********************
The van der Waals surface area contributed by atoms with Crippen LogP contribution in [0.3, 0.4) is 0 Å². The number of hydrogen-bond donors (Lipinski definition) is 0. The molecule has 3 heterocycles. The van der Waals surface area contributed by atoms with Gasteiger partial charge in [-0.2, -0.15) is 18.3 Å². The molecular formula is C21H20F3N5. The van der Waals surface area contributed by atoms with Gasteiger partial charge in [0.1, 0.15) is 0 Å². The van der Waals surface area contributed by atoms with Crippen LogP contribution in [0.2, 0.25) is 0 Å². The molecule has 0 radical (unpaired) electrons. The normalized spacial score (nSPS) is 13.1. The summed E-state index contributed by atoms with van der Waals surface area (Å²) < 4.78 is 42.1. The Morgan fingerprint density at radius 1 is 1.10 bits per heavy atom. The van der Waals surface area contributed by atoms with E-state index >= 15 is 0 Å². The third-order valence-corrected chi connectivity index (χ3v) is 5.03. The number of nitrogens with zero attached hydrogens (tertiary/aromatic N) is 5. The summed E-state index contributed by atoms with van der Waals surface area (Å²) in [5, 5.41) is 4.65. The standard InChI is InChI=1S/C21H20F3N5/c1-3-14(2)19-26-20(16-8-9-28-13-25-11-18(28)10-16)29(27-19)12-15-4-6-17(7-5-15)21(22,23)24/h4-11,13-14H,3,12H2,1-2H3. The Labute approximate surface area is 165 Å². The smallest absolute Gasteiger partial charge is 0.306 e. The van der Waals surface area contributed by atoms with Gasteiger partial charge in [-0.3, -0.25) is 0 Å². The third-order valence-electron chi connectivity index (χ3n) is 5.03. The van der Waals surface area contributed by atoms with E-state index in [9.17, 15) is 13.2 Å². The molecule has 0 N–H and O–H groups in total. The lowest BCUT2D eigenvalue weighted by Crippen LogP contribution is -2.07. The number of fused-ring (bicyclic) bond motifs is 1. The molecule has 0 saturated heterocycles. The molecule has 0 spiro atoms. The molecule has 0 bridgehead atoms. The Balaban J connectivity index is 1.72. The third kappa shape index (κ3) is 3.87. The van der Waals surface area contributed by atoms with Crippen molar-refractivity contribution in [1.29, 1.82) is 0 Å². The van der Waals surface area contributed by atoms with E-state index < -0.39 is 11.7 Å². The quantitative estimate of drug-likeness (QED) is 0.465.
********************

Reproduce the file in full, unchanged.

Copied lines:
The van der Waals surface area contributed by atoms with Crippen LogP contribution in [0.3, 0.4) is 0 Å². The number of hydrogen-bond donors (Lipinski definition) is 0. The molecule has 3 heterocycles. The van der Waals surface area contributed by atoms with Gasteiger partial charge in [-0.2, -0.15) is 18.3 Å². The molecular formula is C21H20F3N5. The van der Waals surface area contributed by atoms with Gasteiger partial charge in [0.1, 0.15) is 0 Å². The van der Waals surface area contributed by atoms with Crippen LogP contribution in [0.2, 0.25) is 0 Å². The molecule has 0 radical (unpaired) electrons. The normalized spacial score (nSPS) is 13.1. The summed E-state index contributed by atoms with van der Waals surface area (Å²) < 4.78 is 42.1. The Morgan fingerprint density at radius 1 is 1.10 bits per heavy atom. The van der Waals surface area contributed by atoms with E-state index >= 15 is 0 Å². The third-order valence-corrected chi connectivity index (χ3v) is 5.03. The number of nitrogens with zero attached hydrogens (tertiary/aromatic N) is 5. The summed E-state index contributed by atoms with van der Waals surface area (Å²) in [5, 5.41) is 4.65. The standard InChI is InChI=1S/C21H20F3N5/c1-3-14(2)19-26-20(16-8-9-28-13-25-11-18(28)10-16)29(27-19)12-15-4-6-17(7-5-15)21(22,23)24/h4-11,13-14H,3,12H2,1-2H3. The Labute approximate surface area is 165 Å². The smallest absolute Gasteiger partial charge is 0.306 e. The van der Waals surface area contributed by atoms with Gasteiger partial charge in [-0.3, -0.25) is 0 Å². The third-order valence-electron chi connectivity index (χ3n) is 5.03. The van der Waals surface area contributed by atoms with E-state index in [9.17, 15) is 13.2 Å². The molecule has 0 N–H and O–H groups in total. The lowest BCUT2D eigenvalue weighted by Crippen LogP contribution is -2.07. The number of fused-ring (bicyclic) bond motifs is 1. The molecule has 0 saturated heterocycles. The molecule has 0 spiro atoms. The molecule has 0 bridgehead atoms. The Balaban J connectivity index is 1.72. The third kappa shape index (κ3) is 3.87. The van der Waals surface area contributed by atoms with Crippen molar-refractivity contribution in [1.29, 1.82) is 0 Å². The van der Waals surface area contributed by atoms with E-state index < -0.39 is 11.7 Å². The quantitative estimate of drug-likeness (QED) is 0.465.